What Tango is for Me
I'm still catching up. Job changes, recovering from the flu, and so many other things going on have put me way behind in answering comments on the blog, and in email. So please be patient with me as I try to catch up. Meanwhile, I'll be publishing a few things here and there that have been sitting in drafts too long . . .
03/07/2011 - Is tango fun?
From the free dictionary online: "Fun (noun): A source of enjoyment, amusement, or pleasure."
Jantango said in a comment that she does not dance tango because it's fun.
"This may come as a surprise, but tango isn't fun for me. It's so much more. Lots of things can be fun for a moment, but then it passes and you want something else to satisfy. Tango does that for me."
I am glad that tango does that for Jan, but the implication seems to be that if I'm having fun, somehow I'm not really getting it - not really experiencing true tango. Or maybe I'm not serious enough. If I'm misunderstanding this Jan, then please let me know.
Quite often I dance tango because it is fun. But why would saying that tango is fun exclude it from being anything else? Or from it being a lasting or satisfying enjoyment?
I don't judge anyone else's reason for dancing tango. We all come to it for different reasons, and those reasons are subject to change over time.
I know a man who came to tango, as many do, for the love of a woman. She left. He stayed. Is tango fun for him? He frequently says so. Is it more? Undoubtedly.
I came to tango to heal my body and found that it also heals the soul. Is tango fun for me? Yes. Is it more than that? It is beyond anything I could have imagined. My blog might be quite a bit more sparse if it weren't.
What does it matter? Who am I, or is anyone else, to analyze or criticize someone's reasons for dancing tango? Or what they get from it? Why would I even presume I could know someone else's experience of tango?
03/14/11 - What tango is for me tonight . . .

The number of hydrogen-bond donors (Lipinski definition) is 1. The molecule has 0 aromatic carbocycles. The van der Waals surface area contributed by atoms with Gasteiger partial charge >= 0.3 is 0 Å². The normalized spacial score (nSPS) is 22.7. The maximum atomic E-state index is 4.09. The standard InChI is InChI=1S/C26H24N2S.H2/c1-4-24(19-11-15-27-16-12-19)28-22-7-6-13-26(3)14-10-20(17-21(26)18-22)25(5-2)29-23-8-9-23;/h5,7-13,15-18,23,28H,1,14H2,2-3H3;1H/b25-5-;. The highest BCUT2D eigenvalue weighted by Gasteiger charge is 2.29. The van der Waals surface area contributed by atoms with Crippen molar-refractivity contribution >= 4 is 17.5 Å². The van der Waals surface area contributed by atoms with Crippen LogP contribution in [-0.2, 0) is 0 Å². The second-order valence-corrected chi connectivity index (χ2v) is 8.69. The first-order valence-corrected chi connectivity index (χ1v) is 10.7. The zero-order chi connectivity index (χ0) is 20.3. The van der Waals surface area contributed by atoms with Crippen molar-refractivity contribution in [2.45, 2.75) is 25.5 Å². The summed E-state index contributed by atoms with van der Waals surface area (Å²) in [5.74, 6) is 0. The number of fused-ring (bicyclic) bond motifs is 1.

I'm reading the news before bed again. I know I shouldn't because it will probably keep me up for hours (not that blogging is likely to send me to bed any sooner.) I have been catching snippets and comments, watching the news as if from my peripheral vision. Trying not to take it all in fully.
As if I could take it all in.
There's too much.
DH is frustrated because I cry over the news. Crying accomplishes nothing and keeps me awake, so why spend the energy? He asks this of me, yet he knows I cry over tango songs, sad movies, and even a few melodramatic television commercials. That I'm crying over the devastation in Japan, over the political (and human rights) crises that have erupted all over the Middle East, and over the venom being spewed by politicians here in the US in place of the true work that needs to be done - should really come as no surprise. I'm overly emotional about all sorts of things. Maybe for that reason, I have found such a perfect home in tango. I can be as emotional as I need to be.
So I read the news. Have a good cry. Then I put on my vals CDs to make the world seem okay again. Or at least okay enough for now so I can get some sleep.
The three of us were in Daniela's kitchen - Daniel "El Latigo" Ponce, Daniela Arcuri and me. The lesson was over and there was a pause in our chatting. The transition was happening - from tango life to the non-tango life. Like leaving through an airlock - a change in pressure. My outside life was returning to my shoulders. I was suddenly very tired. We all seemed to breathe out at once.
I looked at Daniel and answered a question he had asked me earlier. "I dance tango because when the world falls apart, I can still, for now at least, get up, find a milonga and dance."
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glad you're feeling better-
That comment made me wonder too. I had a friend quit tango last week after only 6 months. She said it was for several reasons, but mainly because she wasn't having fun.
Tango is so many things to so many people who dance...fun is definitely in there for me. But it is also a doorway to something else. You are able to put that 'something else' into words more than I ever could--that's why I come over here.